UNDER HEAVEN LXIII

Even so, he was able to respond to every transformation, and thus [his writings] have a liberating effect on all creatures.” (p 124)

I mentioned that this ability to respond to every circumstance as it arises is an attribute of the sage in much of classical Chinese philosophy. This is worth a bit more attention in that the differences in how this is expressed clearly demonstrate the differences between Zhuangzian sensibilities and more “practical” takes, chiefly in Confucianism, but also in some Daoist positions.

The Confucian (and more religious) Daoist ideal is that the sage knows how best to respond to every situation. She or he has deep insight into the nature and working of things and can therefore always make the right choices when encountering them.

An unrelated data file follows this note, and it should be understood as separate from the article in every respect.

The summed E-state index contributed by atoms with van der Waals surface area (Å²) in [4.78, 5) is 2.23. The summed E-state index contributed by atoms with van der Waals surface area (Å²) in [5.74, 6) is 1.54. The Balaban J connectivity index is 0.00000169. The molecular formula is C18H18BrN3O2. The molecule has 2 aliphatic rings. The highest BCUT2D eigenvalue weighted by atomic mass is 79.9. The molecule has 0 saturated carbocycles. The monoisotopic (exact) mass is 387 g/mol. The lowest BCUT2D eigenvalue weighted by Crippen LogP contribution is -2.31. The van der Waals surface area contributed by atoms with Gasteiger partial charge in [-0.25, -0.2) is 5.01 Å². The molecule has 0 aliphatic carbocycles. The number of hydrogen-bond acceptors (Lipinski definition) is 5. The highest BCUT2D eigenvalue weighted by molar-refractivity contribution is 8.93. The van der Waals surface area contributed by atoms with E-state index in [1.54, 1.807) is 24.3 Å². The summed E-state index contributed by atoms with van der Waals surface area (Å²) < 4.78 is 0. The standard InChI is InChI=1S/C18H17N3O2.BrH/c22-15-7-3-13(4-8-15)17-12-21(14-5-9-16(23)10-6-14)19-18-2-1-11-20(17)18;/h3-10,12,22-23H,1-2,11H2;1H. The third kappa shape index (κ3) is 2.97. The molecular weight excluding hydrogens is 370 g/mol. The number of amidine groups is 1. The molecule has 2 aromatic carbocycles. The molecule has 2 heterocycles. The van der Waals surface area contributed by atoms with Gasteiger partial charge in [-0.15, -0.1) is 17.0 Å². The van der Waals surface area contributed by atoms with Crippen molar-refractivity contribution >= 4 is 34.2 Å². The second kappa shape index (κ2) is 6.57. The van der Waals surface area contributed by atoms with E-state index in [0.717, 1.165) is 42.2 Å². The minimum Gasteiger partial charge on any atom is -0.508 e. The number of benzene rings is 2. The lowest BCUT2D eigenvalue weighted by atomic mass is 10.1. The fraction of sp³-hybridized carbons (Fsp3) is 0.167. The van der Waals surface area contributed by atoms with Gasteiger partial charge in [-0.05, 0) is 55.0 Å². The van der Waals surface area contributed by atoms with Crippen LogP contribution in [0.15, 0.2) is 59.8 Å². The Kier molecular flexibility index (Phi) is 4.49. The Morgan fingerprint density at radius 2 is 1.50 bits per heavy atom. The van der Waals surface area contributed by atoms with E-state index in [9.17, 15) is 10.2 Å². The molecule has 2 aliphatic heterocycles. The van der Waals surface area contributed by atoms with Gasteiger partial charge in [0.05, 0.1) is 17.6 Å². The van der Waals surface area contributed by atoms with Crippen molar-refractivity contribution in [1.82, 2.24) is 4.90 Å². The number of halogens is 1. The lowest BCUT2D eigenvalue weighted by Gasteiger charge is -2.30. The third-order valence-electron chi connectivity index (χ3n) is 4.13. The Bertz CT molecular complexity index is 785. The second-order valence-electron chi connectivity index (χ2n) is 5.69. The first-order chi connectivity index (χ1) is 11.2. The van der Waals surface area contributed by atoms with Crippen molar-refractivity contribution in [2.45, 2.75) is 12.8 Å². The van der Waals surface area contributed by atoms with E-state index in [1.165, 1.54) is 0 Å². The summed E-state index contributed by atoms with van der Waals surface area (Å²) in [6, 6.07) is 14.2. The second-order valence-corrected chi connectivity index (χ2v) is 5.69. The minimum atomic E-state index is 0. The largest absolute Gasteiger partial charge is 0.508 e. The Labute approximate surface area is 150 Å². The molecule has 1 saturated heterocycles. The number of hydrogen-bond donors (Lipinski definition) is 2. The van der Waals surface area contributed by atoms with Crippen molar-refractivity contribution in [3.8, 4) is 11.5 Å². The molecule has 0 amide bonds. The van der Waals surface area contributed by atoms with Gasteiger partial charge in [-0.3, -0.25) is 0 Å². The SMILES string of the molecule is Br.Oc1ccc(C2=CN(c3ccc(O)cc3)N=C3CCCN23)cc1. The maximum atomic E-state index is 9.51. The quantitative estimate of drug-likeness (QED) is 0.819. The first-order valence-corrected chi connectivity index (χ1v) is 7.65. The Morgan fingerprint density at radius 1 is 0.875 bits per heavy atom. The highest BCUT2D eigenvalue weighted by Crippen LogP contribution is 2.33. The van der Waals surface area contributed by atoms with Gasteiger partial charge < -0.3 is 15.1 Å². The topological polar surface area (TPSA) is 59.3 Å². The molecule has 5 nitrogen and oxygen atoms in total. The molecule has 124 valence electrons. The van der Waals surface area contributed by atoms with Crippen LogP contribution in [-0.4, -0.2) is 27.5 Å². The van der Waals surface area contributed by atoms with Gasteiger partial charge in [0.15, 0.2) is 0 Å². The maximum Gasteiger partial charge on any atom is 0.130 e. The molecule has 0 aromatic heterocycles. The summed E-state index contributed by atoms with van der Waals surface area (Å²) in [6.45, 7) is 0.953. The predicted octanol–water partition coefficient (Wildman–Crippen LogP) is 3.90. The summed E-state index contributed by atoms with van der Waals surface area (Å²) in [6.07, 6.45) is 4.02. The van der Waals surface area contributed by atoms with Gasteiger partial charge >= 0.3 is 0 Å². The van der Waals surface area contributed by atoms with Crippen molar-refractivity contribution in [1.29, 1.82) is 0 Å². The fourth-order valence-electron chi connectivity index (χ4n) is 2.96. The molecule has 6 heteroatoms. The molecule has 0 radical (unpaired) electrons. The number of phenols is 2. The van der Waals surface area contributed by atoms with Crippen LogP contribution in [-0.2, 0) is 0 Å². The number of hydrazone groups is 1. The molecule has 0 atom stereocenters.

The Zhuangzian ideal has the sage “attuning”, harmonizing, with every circumstance. The Confucian take has to do with a practical kind of wisdom; the Zhuangzian with a psychological kind of wisdom. The former immediately rolls up its sleeves so as to change things; the latter first acknowledges the “rightness” (because it exists) of the circumstance and helps it be its own change where necessary.

The Daoist view that advocates for such a practical kind of wisdom is rooted in a heavenly knowledge. United with Dao one understands the human, the here below. The Confucian view sees heaven as only mandating what it takes as the optimum understanding of human nature and culture. This Daoism knows heaven, while Confucianism knows humanity.

Zhuangzi (and philosophical Daoism generally) knows neither. He prioritizes neither. His sage is therefore able to “follow along with the ‘rightness’ of the present ‘This’”.

The difference is, of course, between wei and wuwei. And this is rooted in whether one believes one can know what is best or not. Does one take one’s mind as one’s teacher, or does one release into not-knowing?

It seems clear enough that those who know best what is beneficial often do the greatest harm.

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